By Rabbi Louchheim
Friday, December 12, 2014
This week's portion, Vayeshev, we read of the sad story of how Joseph was sold by his brothers.
The story begins with his brothers being away too long in the fields and their father Jacob sending Joseph to find them. We know the rest of the story. Joseph finds his brothers and immediately they decide to do away with their hated brother. Fortunately, they change their minds and instead of killing him, they decide to sell him off. In fact, as a result, Joseph never returns home again (except in a casket, four centuries later). He was sold into slavery and spent time in prison. Years later, Jacob and his eleven sons went to live in Egypt, where they found Joseph.
We have heard this story so many times before. There is little doubt in our minds that Joseph was aware of how much his brothers hated him. If not, then was his arrogance so great that he was unaware of their feelings toward him? In that case, he must have been completely inconsiderate and chose to be unaware of their feelings because of their inferiority. In either case, why did he go? Let’s just agree for argument sake tonight that he did fear his brothers. Why then did he agree to go and find them? He should have told his father that he was afraid of going. The rabbis of the Talmudic period wrestled with this very question. Why didn’t he say something? They felt that Joseph was such a good and obedient son, that he did not argue with his father even though the request put his very life in danger. At first he did suffer for this. He was enslaved. He was an innocent person put in prison. He was a stranger in a foreign land. But later he was rewarded. He was made of prince of Egypt and became very powerful and wealthy. Are literature is filled with stories like this one where an individual suffers in the beginning but ultimately benefits. One such story in the Talmud is about Dama the son of Netima who live in Ashkelon. The family is not Jewish. Customers come into Dama store desiring to buy diamonds and precious gems. Dama goes in the back room where he finds his father sleeping. Knowing that the key to the safe is beneath his father's pillow and not wishing to disturb him, he tells the gentleman that he can not sell them any jewels today. When his father awakes and hears what happens, he gets angry at his son for not making a profit. His son responds, "I am not prepared to disobey the command to honor one's parents for any money in the world." A week later the price of diamonds and gems rises. Dama sells some of his jewels at a greater profit than he would have made the week before. There are many lessons in our literature about the importance of parents obeying their parents and by extension obeying the instructions of our rabbis, teachers, and senior elders. There may be initial suffering, and yet we obey because we believe that they are telling us to do something that will ultimately be to our benefit.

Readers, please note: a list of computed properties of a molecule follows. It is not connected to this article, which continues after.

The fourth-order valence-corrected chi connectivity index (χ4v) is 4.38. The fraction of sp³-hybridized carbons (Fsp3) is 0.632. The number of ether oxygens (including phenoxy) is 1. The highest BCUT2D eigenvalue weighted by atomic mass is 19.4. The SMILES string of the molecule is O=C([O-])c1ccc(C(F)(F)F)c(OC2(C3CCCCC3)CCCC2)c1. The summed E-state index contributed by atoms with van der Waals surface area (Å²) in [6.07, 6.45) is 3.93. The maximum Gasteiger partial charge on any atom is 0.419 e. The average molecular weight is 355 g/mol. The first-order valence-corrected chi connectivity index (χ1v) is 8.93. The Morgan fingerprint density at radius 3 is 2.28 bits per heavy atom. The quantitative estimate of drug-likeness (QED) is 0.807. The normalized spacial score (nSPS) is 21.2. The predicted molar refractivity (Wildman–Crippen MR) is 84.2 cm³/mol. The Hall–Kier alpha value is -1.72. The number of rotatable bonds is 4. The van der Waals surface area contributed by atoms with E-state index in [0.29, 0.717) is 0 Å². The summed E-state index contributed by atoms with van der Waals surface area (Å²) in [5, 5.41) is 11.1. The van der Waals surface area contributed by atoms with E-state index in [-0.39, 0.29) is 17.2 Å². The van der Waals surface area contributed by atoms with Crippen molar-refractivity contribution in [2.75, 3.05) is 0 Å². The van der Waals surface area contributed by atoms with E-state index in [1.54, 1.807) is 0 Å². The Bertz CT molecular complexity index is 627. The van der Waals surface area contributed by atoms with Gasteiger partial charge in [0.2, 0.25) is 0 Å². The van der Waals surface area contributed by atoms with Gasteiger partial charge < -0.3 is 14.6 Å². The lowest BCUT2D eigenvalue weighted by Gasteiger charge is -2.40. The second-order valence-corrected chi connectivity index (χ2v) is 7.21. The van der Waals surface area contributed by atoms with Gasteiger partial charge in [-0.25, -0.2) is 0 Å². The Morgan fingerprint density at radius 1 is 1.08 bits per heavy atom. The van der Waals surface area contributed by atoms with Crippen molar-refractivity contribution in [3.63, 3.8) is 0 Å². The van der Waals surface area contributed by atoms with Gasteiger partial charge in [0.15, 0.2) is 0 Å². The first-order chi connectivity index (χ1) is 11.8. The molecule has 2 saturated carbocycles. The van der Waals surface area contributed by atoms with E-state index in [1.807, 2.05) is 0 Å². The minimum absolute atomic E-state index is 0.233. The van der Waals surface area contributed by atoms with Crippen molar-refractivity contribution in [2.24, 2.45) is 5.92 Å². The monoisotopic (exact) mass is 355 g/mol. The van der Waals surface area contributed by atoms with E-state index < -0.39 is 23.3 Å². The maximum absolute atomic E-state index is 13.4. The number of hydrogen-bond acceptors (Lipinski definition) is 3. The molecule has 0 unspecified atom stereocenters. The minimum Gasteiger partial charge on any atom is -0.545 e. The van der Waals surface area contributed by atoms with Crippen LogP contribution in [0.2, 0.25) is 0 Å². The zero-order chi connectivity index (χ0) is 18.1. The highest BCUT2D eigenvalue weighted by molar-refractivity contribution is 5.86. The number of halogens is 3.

But what if the case is clear that only the person telling us what to do, only they will benefit? It is clearly in their own interest only. In such a case should we not do it? In fact, we should learn to do things that do not benefit us directly, but are meant for the welfare of someone else. We need to learn to act for someone else’s advantage and pleasure. Our pleasure should come from helping others. We must be willing to act for others even if it means a certain sacrifice from ourselves.
Joseph knew that his life was in danger but when asked to go, he did not refuse. He went because he did not have his own interest in mind, but the benefit of his father, who was anxious about the welfare of his sons. That wish was more important to Joseph than his own safety and welfare.
We must learn to show the same courage that Joseph showed. It is the courage to obey without questioning, of accepting missions and tasks without asking whether it serves in our own interests. Our interest should be to listening to our elders and our parents and causing happiness and pleasure in their lives.
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